The holidays are here, and for many of us that means a lot of baking. Maybe you’ll be reviving old family recipes or experimenting with some new ones. Either way, we all can thank a 19th century Boston-born cookbook author and domestic science pioneer for revolutionizing the way recipes are replicated at home — including the iconic Parker House rolls.
Perhaps you’ve heard of, tasted or even made them yourself. The melt-in-your-mouth baked good was born in the late-1800s at the Boston hotel of the same name where, today, they’re still being being mixed, cut and pulled out of the oven.
“Parker House rolls get hit with butter two, often three times,” baker Sheri Weisenberger explained as she lifted a few dozen glimmering pillows off a hot tray.
Standing nearby, Omni Parker House historian Susan Wilson inhaled their intoxicating aroma. “They are puffy and they are brown, golden,” she said wistfully, “and I want to eat one now.”
Wilson shared how the culinary powerhouse Fannie Farmer must have tasted these famous rolls upstairs, in what used to be a women’s-only cafe, because she ultimately figured out how to make them herself.
“It wouldn’t have been a big deal, even though our recipe was secret, for her to have taken it and, what we would call today, retro-engineer it,” Wilson said.
That’s because Farmer was a star student, then director, at the Boston Cooking School, which was just down the street. She included her Parker House roll recipe in a groundbreaking 1896 food preparation bible called, “The Boston Cooking-School Cookbook.”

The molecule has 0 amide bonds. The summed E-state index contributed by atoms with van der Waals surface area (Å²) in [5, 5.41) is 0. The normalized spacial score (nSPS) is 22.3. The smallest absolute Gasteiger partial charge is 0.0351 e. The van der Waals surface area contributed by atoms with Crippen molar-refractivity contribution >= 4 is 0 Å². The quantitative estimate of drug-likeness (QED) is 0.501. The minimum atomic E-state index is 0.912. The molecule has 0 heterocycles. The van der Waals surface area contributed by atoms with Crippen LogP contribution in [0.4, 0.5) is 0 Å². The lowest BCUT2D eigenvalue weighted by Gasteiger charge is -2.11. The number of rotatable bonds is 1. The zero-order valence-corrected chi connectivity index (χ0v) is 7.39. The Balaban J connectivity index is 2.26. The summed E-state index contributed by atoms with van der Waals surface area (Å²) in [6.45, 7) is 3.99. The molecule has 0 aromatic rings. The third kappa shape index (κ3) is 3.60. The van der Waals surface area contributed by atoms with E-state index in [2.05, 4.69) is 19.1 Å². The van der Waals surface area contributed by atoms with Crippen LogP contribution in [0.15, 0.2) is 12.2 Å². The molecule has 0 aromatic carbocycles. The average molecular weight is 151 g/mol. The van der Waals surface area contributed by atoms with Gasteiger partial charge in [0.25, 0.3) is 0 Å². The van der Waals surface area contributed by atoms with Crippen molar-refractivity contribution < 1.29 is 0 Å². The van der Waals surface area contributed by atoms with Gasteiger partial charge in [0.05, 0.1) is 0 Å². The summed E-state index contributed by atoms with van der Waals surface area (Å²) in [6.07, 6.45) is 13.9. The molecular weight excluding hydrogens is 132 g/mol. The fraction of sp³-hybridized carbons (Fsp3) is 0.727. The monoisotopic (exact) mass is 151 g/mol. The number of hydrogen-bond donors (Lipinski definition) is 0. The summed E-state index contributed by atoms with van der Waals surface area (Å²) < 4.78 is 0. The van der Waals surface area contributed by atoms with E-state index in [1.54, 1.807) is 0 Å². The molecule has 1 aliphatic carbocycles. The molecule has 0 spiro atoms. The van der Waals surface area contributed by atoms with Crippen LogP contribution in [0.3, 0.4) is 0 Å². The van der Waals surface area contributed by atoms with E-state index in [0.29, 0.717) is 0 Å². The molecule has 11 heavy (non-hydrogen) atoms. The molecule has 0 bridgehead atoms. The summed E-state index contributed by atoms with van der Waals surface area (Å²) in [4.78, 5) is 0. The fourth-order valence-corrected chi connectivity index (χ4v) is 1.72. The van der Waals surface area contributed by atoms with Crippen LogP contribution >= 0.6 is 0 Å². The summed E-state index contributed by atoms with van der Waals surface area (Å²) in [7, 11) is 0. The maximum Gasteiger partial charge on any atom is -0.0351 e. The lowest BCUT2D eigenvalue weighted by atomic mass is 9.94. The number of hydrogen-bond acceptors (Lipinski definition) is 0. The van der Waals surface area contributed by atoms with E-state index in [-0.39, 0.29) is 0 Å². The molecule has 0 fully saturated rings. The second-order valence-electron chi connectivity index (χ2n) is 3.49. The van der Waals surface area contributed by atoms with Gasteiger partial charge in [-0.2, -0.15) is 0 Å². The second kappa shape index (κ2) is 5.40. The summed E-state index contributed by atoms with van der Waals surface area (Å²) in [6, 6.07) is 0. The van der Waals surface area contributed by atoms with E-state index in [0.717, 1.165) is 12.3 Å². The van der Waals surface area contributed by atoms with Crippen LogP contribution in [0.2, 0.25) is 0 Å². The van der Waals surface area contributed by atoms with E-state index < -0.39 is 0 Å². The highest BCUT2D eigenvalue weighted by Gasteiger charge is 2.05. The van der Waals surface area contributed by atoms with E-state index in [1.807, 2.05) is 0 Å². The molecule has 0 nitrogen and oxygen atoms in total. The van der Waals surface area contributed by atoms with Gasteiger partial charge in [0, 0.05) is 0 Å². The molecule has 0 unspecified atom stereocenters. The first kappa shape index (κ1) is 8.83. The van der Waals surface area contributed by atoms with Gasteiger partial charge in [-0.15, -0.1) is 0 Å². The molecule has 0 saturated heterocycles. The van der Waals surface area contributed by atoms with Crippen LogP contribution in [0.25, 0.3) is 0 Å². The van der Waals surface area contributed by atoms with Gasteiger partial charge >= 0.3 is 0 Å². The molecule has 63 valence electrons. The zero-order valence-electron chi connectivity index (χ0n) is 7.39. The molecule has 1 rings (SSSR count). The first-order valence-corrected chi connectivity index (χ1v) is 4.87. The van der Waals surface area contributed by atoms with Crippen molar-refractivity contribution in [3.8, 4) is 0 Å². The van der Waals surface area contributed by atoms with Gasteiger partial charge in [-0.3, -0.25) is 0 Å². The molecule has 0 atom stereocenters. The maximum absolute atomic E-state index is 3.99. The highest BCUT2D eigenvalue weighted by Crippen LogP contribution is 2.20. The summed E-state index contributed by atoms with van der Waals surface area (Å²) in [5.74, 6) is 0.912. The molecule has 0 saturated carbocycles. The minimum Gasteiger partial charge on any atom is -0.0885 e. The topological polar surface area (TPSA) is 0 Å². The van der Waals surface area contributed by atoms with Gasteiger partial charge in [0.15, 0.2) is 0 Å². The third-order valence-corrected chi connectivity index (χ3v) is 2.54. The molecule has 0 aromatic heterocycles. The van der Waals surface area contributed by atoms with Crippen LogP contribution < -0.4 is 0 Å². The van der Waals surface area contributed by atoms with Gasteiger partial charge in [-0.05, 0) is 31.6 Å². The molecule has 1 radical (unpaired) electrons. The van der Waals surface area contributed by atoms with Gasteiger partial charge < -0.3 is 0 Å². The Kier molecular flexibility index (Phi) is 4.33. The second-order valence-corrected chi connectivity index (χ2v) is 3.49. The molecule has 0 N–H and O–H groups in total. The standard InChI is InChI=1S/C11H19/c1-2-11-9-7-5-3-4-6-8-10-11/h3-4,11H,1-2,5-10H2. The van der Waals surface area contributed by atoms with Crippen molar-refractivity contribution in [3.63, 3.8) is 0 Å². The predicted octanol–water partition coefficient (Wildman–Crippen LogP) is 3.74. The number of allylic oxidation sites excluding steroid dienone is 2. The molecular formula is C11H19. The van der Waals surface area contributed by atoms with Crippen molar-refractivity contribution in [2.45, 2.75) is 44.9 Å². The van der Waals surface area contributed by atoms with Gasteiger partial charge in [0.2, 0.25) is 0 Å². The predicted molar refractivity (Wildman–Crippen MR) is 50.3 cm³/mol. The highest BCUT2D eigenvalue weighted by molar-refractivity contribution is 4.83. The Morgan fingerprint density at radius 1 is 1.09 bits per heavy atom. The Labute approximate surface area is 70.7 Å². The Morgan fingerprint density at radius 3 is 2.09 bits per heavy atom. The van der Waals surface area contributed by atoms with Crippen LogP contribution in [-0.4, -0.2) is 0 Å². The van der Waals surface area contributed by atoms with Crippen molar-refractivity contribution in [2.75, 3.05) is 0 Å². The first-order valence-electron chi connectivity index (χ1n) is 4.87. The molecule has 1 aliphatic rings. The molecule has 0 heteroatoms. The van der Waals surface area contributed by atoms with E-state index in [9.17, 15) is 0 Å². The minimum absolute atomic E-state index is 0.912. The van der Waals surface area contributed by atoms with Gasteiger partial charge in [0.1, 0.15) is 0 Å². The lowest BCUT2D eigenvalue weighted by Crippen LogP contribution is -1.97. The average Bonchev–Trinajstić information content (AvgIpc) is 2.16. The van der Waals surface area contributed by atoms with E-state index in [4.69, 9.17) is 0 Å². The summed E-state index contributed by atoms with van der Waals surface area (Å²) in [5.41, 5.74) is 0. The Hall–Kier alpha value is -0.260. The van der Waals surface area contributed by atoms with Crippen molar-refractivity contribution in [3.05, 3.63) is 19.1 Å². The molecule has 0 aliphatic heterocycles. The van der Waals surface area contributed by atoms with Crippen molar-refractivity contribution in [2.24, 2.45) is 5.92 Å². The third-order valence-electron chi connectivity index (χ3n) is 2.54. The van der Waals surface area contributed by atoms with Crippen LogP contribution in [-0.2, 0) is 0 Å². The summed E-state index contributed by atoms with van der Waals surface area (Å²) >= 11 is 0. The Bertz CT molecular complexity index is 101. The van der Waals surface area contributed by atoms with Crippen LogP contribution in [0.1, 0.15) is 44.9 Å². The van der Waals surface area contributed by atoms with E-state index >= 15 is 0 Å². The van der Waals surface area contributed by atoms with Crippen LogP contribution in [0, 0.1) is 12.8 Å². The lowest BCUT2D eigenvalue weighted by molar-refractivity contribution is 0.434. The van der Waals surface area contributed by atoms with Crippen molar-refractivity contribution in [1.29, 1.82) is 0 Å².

“To me, Fannie Farmer is an iconic individual,” Wilson said. “This is more than two decades before women even have the right to vote, and she’s running a cooking school and creating a book that becomes a bestseller.”
In her thick work’s preface Farmer wrote:
“It is my wish that this book may not only be looked upon as a compilation of tried and tested recipes, but that it may awaken an interest through its condensed scientific knowledge which will lead to deeper thought and broader study of what to eat.”
“The most amazing thing about Fannie Farmer is most people don’t even know who she is,” food historian Susan Benjamin said, “and yet they’re affected by what she did every single day.”
Benjamin owns True Treats, a history-based candy shop in Harper’s Ferry, West Virginia. She’s been researching Farmer’s enduring impact and explained how before “The Boston Cooking-School Cook Book” recipes suggested a dash of this or a tea cup of that. But Farmer changed the game by introducing the concept of standardized leveled measurements.
“It sounds really simple and really obvious, but it isn’t,” Benjamin said, “which was that you would have a certain measurement for an ingredient — say flour — and you put it in a very specific kind of cup, took a knife, and you leveled it. So you had a very precise and quantifiable amount of flour in your cup.”
Farmer put it this way in her tome:
“Correct measurements are absolutely necessary to insure the best results. Good judgement, with experience, has taught some to measure by sight; but the majority need definite guides.”
Benjamin credits Farmer for influencing her contemporaries, as well as generations of cooks to come.